Choosing the Right Turfgrass

It’s nearing the end of summer, and, for turfgrass specialists, that means turf season is about to start. Some landscapers may already be laying down cool-season turfgrasses like fescue and Kentucky bluegrass. If you are planning on growing grass this season, it’s important to consider the pros and cons of various grass types in order to best access your options.

When it comes to picking turfgrass, homeowners typically want a variety with durability and year-long aesthetic appeal. Virginia’s hot summers and cold winters make it a particularly tricky climate for maintaining grass growth, especially when it comes to warm weather grasses like Bermuda and zoysia. Cool weather grasses are more commonly recommended by turf experts. Unlike warm weather grasses, cool weather grasses do not become wilted and brown as soon as the first frost hits. With proper maintenance, they can retain their green hue all year long. Here are a few cool weather grasses to consider:

Tall Fescue: Tall fescue is one of the most common turfgrasses in Virginia. It has a sturdy, deep root system that helps it stay hydrated during droughts, and it can withstand a variety of soil conditions. Generally, lawn-owners that are looking for a low-maintenance grass type will enjoy the ease of tall fescue.

Kentucky Bluegrass: When it comes to aesthetic appeal, few turfgrasses come close to Kentucky bluegrass. Known for its signature dark green color, Kentucky bluegrass is beautiful and testy. It needs to be regularly fertilized and deeply watered to keep away common grass diseases like dollar spot and red thread. This grass is also known for its creeping growth habits, which can become a nuisance to lawn-owners. Seeds take anywhere from 14-21 days to germinate, so spring planting is usually more successful than fall planting. Many turfgrass professionals install mixes of fescue and bluegrass for home-owners that want flare without added trouble.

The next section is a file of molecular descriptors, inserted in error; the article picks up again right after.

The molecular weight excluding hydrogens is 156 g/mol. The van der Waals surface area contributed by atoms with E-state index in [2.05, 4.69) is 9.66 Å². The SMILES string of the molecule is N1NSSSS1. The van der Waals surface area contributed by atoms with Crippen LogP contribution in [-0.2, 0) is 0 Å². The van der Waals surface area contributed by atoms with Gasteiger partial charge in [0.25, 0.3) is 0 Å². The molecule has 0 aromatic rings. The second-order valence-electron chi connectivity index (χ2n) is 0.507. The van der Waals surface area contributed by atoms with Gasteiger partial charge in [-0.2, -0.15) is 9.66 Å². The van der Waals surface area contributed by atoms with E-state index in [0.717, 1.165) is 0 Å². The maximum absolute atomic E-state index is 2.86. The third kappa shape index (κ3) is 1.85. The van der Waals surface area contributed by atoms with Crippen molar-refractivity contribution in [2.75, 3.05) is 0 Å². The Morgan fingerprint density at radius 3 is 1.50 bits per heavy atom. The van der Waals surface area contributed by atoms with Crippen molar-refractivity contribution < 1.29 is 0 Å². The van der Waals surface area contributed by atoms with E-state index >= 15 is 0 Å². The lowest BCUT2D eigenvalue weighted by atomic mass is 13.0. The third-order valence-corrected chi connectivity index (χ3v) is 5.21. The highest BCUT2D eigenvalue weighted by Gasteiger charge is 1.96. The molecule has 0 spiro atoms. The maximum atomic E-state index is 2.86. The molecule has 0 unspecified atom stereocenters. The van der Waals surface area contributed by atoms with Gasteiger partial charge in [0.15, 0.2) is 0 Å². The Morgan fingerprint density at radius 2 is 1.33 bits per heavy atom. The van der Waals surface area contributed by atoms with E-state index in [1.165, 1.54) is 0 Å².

Fine-Leaf Fescue: This fescue variety has thin, needle-like leaves that people tend to love or hate. If you can tolerate its thin leaves, you’ll find that fine-leaf fescue is a low maintenance and durable alternative to tall fescue. It thrives even in low-fertility soil and doesn’t require as much mowing as other varieties. However, it does not prefer a lot of traffic or consistently wet ground, so be weary if you walk or sit in your lawn frequently. Fine-leaf fescue is particularly tolerant of the shade, and thus works well for homeowners with shady yards.

Perennial Ryegrass:  Perennial ryegrass is a particularly good option for cool, mountainous regions. It requires little maintenance and can withstand a lot of ware and tear, although it is not very drought resistant and has been known to become susceptible to disease. Turfgrass professionals do not usually use ryegrass on its own; rather, they mix it with Kentucky bluegrass for a more durable lawn covering.

For more helpful tips and information about turfgrass, check out our website:


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